In Japan, the new Abe administration has revamped the inflation target and the Bank of Japan has signalled its plans to finally kick start its economy, including the implementation of a 2 per cent inflation target as it strives to end 15 years of deflation.

It is a similar pro-growth stance in much of the rest of the industrialised world – have easy policy until a growth and jobs recovery is locked in.

Stock and bond markets are certainly positioning themselves for a recovery and easy policy remaining in place for some time. These market trends appear to be sustainable as the sensible policy makers have thrown their text books and ideologies out of the window and are willing to have policy settings that have, in broad terms, averted economic depression and are working to support economic growth.

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The risks now are not on the side of cooling too early. Instead, they are on the side of pending worldwide inflation. In the new competitive loosing monetary policies internationally (at least in major western industrialised countries including the US and EU, and now Japan has joined), would any stimulating policies of such type have any effect on the real economies in those countries and the world as a whole? (Don't cool the world growth jets too early, January 29.)
The effects of loosing monetary policy in all the countries when they already face the liquidity trap are likely to be no effects on real outputs of those economies.
In the short run, they may boost assets prices such as the stock markets and cause hot money to flow to the major emerging economies to cause headaches to their economies. In return, the authorities in those countries will have to respond by taking measures to keep their exchange rates not rising too much.
In the longer term, international inflations are likely to rise significantly, causing policy makers headaches and forcing costly adjusts.
The world economy is having a wild run in the near future. In such a worldwide monetary policy game to compete with each other, who will be the winners and who will be the losers are unclear.
The game started with the Fed.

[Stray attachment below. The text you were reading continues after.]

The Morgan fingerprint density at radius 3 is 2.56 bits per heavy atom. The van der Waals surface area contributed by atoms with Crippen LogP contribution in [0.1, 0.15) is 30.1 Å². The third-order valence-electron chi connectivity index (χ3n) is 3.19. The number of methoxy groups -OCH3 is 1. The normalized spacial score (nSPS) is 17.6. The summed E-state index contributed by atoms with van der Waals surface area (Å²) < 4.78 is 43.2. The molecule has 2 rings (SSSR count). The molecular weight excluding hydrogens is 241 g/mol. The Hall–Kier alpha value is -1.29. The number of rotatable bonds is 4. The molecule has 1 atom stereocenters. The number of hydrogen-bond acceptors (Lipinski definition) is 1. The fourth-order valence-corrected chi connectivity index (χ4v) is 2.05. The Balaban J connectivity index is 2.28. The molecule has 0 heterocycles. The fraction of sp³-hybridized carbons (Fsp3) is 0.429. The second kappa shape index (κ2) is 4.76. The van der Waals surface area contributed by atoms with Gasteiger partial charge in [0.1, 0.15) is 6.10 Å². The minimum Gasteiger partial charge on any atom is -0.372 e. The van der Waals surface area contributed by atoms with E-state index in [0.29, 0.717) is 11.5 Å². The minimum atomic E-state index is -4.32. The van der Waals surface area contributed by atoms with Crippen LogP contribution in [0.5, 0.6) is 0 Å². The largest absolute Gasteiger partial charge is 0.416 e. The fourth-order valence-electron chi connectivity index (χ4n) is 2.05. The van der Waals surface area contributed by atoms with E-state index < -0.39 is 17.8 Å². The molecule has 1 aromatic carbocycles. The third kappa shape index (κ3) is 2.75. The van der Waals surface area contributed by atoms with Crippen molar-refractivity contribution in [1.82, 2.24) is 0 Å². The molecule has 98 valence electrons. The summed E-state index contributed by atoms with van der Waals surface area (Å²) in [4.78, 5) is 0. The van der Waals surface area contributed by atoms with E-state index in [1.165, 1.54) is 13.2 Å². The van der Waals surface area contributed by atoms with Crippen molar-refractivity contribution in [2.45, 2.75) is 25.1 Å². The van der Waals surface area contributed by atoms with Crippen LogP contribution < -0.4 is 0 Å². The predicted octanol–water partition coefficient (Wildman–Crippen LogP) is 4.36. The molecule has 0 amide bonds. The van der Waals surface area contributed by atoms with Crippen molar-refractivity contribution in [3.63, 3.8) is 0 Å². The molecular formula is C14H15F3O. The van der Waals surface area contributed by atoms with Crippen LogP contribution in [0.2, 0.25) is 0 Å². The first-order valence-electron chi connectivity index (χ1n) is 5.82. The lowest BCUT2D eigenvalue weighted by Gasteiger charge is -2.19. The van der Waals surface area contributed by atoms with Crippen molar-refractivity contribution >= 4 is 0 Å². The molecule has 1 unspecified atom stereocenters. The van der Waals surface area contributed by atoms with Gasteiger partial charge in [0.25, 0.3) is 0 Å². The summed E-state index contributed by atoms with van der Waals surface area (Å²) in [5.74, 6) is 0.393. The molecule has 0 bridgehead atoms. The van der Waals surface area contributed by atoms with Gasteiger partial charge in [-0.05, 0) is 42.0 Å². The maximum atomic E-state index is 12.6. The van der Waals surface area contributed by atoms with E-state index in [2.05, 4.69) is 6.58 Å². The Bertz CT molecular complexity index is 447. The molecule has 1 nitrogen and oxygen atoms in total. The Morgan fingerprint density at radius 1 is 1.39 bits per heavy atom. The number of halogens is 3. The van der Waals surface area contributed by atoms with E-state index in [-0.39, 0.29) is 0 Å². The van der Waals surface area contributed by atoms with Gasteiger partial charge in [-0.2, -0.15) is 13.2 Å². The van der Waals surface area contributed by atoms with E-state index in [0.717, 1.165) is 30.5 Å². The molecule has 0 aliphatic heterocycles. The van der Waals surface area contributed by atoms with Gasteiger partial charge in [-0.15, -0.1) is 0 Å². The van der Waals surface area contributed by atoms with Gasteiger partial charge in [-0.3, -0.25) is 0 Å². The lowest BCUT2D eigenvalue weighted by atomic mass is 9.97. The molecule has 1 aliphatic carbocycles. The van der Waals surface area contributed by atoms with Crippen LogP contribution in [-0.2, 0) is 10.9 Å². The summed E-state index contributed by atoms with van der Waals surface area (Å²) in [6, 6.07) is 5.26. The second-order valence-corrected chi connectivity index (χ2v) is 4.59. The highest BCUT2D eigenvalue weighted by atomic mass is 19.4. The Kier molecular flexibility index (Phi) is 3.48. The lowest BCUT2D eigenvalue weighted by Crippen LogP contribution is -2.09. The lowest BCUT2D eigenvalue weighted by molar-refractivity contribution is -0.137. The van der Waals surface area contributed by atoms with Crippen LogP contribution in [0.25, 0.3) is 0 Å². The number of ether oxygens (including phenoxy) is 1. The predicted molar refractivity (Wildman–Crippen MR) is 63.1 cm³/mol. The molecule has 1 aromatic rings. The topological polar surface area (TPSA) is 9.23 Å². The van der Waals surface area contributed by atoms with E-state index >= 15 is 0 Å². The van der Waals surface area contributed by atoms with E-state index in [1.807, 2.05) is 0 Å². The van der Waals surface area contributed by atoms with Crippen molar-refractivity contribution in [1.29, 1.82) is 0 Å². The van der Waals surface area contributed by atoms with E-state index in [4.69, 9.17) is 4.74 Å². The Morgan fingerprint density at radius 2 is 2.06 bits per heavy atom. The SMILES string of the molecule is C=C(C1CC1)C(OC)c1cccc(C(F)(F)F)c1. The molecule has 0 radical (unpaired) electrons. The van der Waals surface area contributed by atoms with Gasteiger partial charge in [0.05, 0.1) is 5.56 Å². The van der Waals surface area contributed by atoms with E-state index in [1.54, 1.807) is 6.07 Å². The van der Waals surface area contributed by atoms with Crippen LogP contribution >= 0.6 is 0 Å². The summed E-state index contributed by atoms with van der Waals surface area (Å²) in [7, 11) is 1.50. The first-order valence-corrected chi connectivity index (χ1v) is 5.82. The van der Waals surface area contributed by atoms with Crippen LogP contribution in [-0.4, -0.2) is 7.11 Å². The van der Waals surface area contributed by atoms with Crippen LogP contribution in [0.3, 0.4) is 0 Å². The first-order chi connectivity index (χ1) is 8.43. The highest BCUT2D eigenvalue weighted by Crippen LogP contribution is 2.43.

The skills for relatively good policies in a country to win the game eventually are required not only for this stage of monetary easing, but also for the period in its wake to combat inflation and to continually stay internationally competitive.
In that sense, your concluding sentence is very insightful: “These market trends appear to be sustainable as the sensible policy makers have thrown their text books and ideologies out of the window and are willing to have policy settings that have, in broad terms, averted economic depression and are working to support economic growth.”
Australian authorities have to and must be ready for this.
The US Bureau of Labour Statistics provide 6 different numbers for unemployment , and this Spectator [SK] has chosen the U3 number where a person having one hour of work per week is counted as employed, and those of employable age that have given up looking for work are not counted as unemployed (Don't cool the world growth jets too early, January 29).
A more realistic statistic is the U6 number where the people mentioned above are counted as unemployed.
U6 unemployment has dropped from 17.1% in April 2010 to 14.4% in December 2012.
One can only wonder that the US BLS provide these statistics so that economists working for the government can quote the smaller number U3 and those looking for the actual truth of the situation can use the more realistic number U6.
Stock markets have rallied to far and something needs to be done tp bring them into check, otherwise they will eventually simply crash again causing the same problema sll over again (Don't cool the world growth jets too early, January 29).